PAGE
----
Friday, August 10, 2007

Cheap European Travel

10 Ways to Keep Europe Within Reach

It's been a couple of years since I've done a summer vacation in Europe, but it's something I'd like to get back into the habit of doing. For a while there, it seemed like I was always celebrating July 4th in France, but I just loved it! I did a lot of my traveling back when the dollar was strong, but nowadays, the same trip would cost me a lot more money. This NY Times article gives 10 tips to help you save a few bucks when going to Europe, and a few are things I used to try to do myself:

  • Fly a low-cost airline: I saved money by going to London, often using frequent flyer miles earned from business travel, and then taking the cheapo airlines like EasyJet and RyanAir that fly from there to various locales in Europe.
  • Stay in cheap hotels: I stayed in some very modest small hotels. If you are used to American hotel standards, you might find some European spots a little spartan, but sometimes the small, cheap places are family-owned, friendly, and very picturesque. Also, the other people staying there are more likely to be an interesting mix of nationalities, I found.
  • Avoid airport taxis: I would sometimes take the subway to JFK airport in NYC, and then try to use public transportation to reach my destination. I would also buy unlimited daily or weekly travel passes for public buses or subways whenever possible.
  • Cheap meals: I often ate picnic-style dinners bought in local markets, instead of eating in restaurants. It's wonderful to be able to buy fresh fruit, bread, and other items each day-- take advantage of it!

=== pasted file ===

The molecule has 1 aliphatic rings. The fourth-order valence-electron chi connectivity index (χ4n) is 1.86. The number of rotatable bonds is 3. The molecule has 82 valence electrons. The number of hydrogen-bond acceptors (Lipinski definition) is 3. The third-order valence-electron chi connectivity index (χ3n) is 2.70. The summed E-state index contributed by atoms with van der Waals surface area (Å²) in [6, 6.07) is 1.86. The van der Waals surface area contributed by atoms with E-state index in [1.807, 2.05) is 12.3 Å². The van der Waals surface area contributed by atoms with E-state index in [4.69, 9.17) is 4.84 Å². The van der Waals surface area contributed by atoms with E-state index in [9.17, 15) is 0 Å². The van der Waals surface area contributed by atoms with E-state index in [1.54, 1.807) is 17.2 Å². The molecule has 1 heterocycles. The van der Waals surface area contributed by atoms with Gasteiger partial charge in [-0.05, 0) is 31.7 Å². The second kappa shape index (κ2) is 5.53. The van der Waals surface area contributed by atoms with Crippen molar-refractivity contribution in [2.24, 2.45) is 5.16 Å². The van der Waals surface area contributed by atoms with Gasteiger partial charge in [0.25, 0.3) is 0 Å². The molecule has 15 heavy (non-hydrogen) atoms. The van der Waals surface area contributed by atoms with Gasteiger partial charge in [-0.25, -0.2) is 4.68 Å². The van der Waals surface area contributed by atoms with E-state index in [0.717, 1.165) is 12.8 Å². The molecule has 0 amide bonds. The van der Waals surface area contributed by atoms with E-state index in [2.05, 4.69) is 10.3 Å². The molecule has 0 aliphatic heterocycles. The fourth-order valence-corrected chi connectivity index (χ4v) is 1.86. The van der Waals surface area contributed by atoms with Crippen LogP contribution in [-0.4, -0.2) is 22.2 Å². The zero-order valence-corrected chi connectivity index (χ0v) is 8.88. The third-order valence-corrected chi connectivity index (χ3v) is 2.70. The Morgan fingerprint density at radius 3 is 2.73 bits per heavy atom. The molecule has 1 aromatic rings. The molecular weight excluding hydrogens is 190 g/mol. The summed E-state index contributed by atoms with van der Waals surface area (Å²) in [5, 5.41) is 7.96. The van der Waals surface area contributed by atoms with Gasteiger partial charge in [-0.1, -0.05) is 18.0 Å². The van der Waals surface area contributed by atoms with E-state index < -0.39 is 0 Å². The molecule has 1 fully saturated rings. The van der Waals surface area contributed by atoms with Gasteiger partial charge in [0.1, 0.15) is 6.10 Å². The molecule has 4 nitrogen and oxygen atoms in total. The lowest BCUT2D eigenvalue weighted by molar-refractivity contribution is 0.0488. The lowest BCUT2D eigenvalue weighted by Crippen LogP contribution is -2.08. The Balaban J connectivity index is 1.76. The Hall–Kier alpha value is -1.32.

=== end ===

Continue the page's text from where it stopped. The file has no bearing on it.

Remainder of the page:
• Telephone charges: I've always had a cell phone that offered international roaming. Even at $1 or more a minute, that's cheaper than using a hotel phone. And once I bought a pre-paid SIM card and put it in my phone, so it was like having a local phone and saved me a lot of money on local and incoming calls.
  • Free stuff: as the article mentions, there are lots of museums and things that are free. I also just enjoyed walking and exploring and sometimes found that I could see wonderful art in places like churches, which don't charge for admission.
  • Tax refund programs: I rarely found that I wanted to shop. Even when I was visiting Europe a lot, I didn't think there was much worth buying that I couldn't get at home, and I didn't want to lug around a lot of purchases. But occasionally, I bought things that I knew I wouldn't find elsewhere, including a pair of shoes that were the equivalent of about US$300 at the time, I think. I don't remember exactly how it worked, but I got some piece of paper that I then took to a booth at the airport and received a refund on the GST tax I'd paid-- it was a significant savings.

Check out the article for lots of great suggestions!

1 comment:

uzvards said...

Prepaid SIM cards for cell phones are definitely the way to use telephones in Europe. But you will need a GSM cell phone, and not just any GSM phone, but the one capable of working with both GSM1800 (European standard), and GSM1900 (American standard, used by AT&T and T-Mobile).